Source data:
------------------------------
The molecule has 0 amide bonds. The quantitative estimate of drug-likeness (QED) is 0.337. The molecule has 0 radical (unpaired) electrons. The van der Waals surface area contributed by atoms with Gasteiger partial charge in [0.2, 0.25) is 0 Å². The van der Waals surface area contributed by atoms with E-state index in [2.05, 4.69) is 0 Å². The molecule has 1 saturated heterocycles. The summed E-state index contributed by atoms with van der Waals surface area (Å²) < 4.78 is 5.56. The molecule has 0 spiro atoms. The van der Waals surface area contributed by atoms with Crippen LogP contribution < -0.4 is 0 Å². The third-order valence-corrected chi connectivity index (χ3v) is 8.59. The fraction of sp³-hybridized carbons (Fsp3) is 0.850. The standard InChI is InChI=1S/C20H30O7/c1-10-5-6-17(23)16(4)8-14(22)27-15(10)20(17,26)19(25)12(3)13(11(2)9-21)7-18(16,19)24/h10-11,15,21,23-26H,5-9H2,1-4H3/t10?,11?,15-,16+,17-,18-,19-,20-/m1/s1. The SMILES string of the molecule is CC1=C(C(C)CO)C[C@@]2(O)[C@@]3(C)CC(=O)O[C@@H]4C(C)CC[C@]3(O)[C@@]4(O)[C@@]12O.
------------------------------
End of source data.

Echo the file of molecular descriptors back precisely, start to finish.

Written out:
The molecule has 0 amide bonds. The quantitative estimate of drug-likeness (QED) is 0.337. The molecule has 0 radical (unpaired) electrons. The van der Waals surface area contributed by atoms with Gasteiger partial charge in [0.2, 0.25) is 0 Å². The van der Waals surface area contributed by atoms with E-state index in [2.05, 4.69) is 0 Å². The molecule has 1 saturated heterocycles. The summed E-state index contributed by atoms with van der Waals surface area (Å²) < 4.78 is 5.56. The molecule has 0 spiro atoms. The van der Waals surface area contributed by atoms with Crippen LogP contribution < -0.4 is 0 Å². The third-order valence-corrected chi connectivity index (χ3v) is 8.59. The fraction of sp³-hybridized carbons (Fsp3) is 0.850. The standard InChI is InChI=1S/C20H30O7/c1-10-5-6-17(23)16(4)8-14(22)27-15(10)20(17,26)19(25)12(3)13(11(2)9-21)7-18(16,19)24/h10-11,15,21,23-26H,5-9H2,1-4H3/t10?,11?,15-,16+,17-,18-,19-,20-/m1/s1. The SMILES string of the molecule is CC1=C(C(C)CO)C[C@@]2(O)[C@@]3(C)CC(=O)O[C@@H]4C(C)CC[C@]3(O)[C@@]4(O)[C@@]12O.